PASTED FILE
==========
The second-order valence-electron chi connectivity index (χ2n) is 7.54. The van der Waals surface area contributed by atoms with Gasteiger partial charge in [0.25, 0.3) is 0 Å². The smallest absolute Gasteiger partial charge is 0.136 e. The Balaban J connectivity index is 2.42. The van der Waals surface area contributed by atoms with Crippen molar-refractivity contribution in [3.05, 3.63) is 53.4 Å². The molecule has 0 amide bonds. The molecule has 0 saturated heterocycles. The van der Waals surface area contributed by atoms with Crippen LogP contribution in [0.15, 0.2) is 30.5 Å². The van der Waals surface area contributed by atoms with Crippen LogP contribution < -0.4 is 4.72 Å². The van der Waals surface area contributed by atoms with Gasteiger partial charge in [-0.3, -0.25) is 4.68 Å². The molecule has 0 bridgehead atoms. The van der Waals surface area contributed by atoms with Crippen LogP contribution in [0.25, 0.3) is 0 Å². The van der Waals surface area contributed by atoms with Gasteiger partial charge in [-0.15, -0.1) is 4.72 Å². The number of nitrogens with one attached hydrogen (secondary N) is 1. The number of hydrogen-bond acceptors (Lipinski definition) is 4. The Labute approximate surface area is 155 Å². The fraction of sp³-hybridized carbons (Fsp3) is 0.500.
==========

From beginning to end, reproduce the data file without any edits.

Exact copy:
The second-order valence-electron chi connectivity index (χ2n) is 7.54. The van der Waals surface area contributed by atoms with Gasteiger partial charge in [0.25, 0.3) is 0 Å². The smallest absolute Gasteiger partial charge is 0.136 e. The Balaban J connectivity index is 2.42. The van der Waals surface area contributed by atoms with Crippen molar-refractivity contribution in [3.05, 3.63) is 53.4 Å². The molecule has 0 amide bonds. The molecule has 0 saturated heterocycles. The van der Waals surface area contributed by atoms with Crippen LogP contribution in [0.15, 0.2) is 30.5 Å². The van der Waals surface area contributed by atoms with Crippen LogP contribution < -0.4 is 4.72 Å². The van der Waals surface area contributed by atoms with Gasteiger partial charge in [-0.3, -0.25) is 4.68 Å². The molecule has 0 bridgehead atoms. The van der Waals surface area contributed by atoms with Crippen LogP contribution in [0.25, 0.3) is 0 Å². The van der Waals surface area contributed by atoms with Gasteiger partial charge in [-0.15, -0.1) is 4.72 Å². The number of nitrogens with one attached hydrogen (secondary N) is 1. The number of hydrogen-bond acceptors (Lipinski definition) is 4. The Labute approximate surface area is 155 Å². The fraction of sp³-hybridized carbons (Fsp3) is 0.500.